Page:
Statement of Disbursements – United States House of Representatives.
From the Introduction:
The Statement of Disbursements (SOD) is a quarterly public report of all receipts and expenditures for U.S. House of Representatives Members, Committees, Leadership, Officers and Offices. The House has been required by law to publish the SOD since 1964.
The Chief Administrative Officer of the House publishes the SOD within 60 days of the end of each calendar year quarter (January–March, April–June, July–September and October–December).
Since 2009 the SOD has been published online to increase governmental transparency and accountability.
As a result of a new House financial system, all SODs from the fourth quarter of 2010 onward will display new transaction codes while maintaining the same data transparency as before. These codes (AP for Accounts Payable; AR for Accounts Receivable and GL for General Ledger) will replace all previously used SOD transaction codes.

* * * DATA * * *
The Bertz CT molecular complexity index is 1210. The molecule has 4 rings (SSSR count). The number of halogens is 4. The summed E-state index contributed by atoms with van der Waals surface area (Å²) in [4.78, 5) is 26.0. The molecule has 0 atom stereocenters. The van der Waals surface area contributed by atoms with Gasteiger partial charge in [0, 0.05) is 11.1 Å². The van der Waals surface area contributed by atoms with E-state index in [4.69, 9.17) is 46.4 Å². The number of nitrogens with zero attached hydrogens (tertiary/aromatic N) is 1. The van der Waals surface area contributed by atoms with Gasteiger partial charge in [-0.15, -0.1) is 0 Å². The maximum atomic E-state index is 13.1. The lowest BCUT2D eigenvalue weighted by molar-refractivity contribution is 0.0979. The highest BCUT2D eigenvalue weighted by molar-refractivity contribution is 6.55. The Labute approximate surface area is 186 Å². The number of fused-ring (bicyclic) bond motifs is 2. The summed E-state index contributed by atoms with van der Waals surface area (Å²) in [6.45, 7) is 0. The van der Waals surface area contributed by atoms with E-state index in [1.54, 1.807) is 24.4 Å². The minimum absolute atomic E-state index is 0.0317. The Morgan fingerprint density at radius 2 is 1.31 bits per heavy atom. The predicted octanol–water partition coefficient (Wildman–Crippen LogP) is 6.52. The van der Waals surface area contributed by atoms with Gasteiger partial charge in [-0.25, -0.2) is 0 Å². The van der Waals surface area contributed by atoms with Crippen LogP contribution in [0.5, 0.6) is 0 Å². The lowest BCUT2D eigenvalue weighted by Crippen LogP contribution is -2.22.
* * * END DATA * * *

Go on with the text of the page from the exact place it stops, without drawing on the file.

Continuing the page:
Later in the Introduction it is noted:
Because of the procedural complexity inherent in balancing hundreds of Congressional budgets, the SOD document is not easy to read.
Well, that’s certainly true.
What would you need to make this a meaningful document?
Who are these salaried employees and how are they related to campaign contributors?
We pay for phones and cellphones, so where are the calling records to and from those phones?
Where are the calendars of the House members so expenses for meetings with particular lobbyists or others can be matched to the expense record?
As it is, we have a document that shows bakery expenses, cab fares, mixed in with larger and smaller expenses.
Still, I suppose it is better than nothing at all. But only just.
What other public data would you match up with these expense documents to uncover patterns of behavior?